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Multiplying money? St. Anne's students were up to challenge

Students give Rev. Tom Thompson the funds they earned to benefit the school and its programs.

Give a kid $5 and what would he do with it?

For the St. Anne's students, the answer was simple: multiply it.

Rev. Tom Thompson, pastor at St. Anne's Church, wanted to challenge the students with a real-life exercise from the Bible.

He gave each class, grade K-4, $5; he gave each class, grades 5-8, $10. He told the group that in one month, he wanted to see how each class could increase that $100 to raise money for the church and school.

Cleo Wenzel, first grade teacher, said her students discussed bringing in money earned from allowances and extra jobs at home, but that wasn't bringing in enough.

"Then someone suggested we have a sale," Wenzel said. "In 10 enthusiastic minutes, the students decided they could bring baked goods, create hand-made books and art for sale, and bring in gently used stuffed animals, toys and books to sell."

The first graders arranged an after-school sale, setting up their wares across tables. They were able to raise $190.59 - not counting their original $5.

"The students were excited about Father Tom's challenge and didn't even consider spending the money (on personal use)," Wenzel said. "The hardest part was thinking of what we could do to bring in more money."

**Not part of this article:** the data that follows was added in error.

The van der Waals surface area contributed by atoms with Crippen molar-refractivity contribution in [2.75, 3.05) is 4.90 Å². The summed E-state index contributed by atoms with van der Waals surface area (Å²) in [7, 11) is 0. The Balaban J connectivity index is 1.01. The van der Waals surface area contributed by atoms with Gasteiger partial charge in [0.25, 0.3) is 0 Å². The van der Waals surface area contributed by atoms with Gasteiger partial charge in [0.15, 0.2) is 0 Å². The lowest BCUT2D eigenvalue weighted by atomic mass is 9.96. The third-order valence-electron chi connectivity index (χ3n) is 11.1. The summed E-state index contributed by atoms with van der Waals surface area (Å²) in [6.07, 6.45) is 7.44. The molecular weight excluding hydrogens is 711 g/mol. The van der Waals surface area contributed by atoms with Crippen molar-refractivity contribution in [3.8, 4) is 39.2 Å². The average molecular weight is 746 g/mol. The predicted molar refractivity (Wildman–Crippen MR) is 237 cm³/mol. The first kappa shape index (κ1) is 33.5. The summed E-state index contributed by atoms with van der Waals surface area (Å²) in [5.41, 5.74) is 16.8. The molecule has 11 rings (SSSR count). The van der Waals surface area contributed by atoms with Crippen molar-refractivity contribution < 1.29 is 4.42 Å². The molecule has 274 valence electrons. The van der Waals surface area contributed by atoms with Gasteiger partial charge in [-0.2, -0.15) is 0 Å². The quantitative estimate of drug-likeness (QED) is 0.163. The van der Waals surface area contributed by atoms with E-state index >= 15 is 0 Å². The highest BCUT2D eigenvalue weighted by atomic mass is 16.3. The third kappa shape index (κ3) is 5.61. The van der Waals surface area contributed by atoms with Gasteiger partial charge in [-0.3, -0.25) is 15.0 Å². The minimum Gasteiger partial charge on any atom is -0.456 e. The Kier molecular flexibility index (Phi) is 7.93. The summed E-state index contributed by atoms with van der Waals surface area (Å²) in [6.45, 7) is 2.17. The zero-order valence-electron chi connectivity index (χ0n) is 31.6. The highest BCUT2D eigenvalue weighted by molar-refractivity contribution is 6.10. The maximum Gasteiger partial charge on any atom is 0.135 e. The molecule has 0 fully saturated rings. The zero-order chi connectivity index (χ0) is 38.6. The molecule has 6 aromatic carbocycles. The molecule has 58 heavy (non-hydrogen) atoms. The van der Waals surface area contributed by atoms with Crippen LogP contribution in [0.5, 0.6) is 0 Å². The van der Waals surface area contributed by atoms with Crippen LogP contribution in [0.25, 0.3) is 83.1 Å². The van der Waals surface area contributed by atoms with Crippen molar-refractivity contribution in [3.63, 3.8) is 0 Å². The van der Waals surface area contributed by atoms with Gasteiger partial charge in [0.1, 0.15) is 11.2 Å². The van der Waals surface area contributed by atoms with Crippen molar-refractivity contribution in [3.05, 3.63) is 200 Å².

Wenzel's class designated the money be used for the technology fund for the computer lab.

Karla Mallery's third graders took a different approach to the project.

"We decided against selling anything since other classes were doing that," Mallery said. "We decided it would be fun to perform a play."

Mallery wrote the play "When Your Feet Can Reach the Pedals." It was about a group of third graders who learn that coming up money isn't so easy, and it takes hard work to earn.

"I was impressed that the students were able to memorize their lines," Mallery said. "They made their own backdrops and came up with their own costumes."

"It was hard to make the poster," Aaron Riley, third grader, said. "Also memorizing the lines was a little difficult."

The play was performed on a free will offering. At the end, the students raised $321.20.

"I was excited because we had earned over $300 and kindergarten raised $250 so we had over $500 total dollars for physical education equipment," Burke Meader, third grader, said.

The students presented the fruits of their labor to Thompson at Mass on Wednesday, Nov. 19. According to Principal Randall Stanke, the final count raised was $890.66. The funds will go toward gym equipment, computer lab, art supplies, library materials and math programs.

Terra Stock's two children's classes held a "no-bake" bake sale and sold handmade greeting cards. She said she was impressed with the unselfishness the kids demonstrated.

"I was just so moved by all the hard work and pride the kids had for this project," Stock said. "And at Christmas - a time when kids are usually more concerned with what they want."

Riley said when his class first got the $5, he had his own ideas on how to use it.

"I wanted to spend it on a toy action figure," Riley said. "But I felt happy that I did it. I felt proud also because I told the people that didn't come to our play what we did."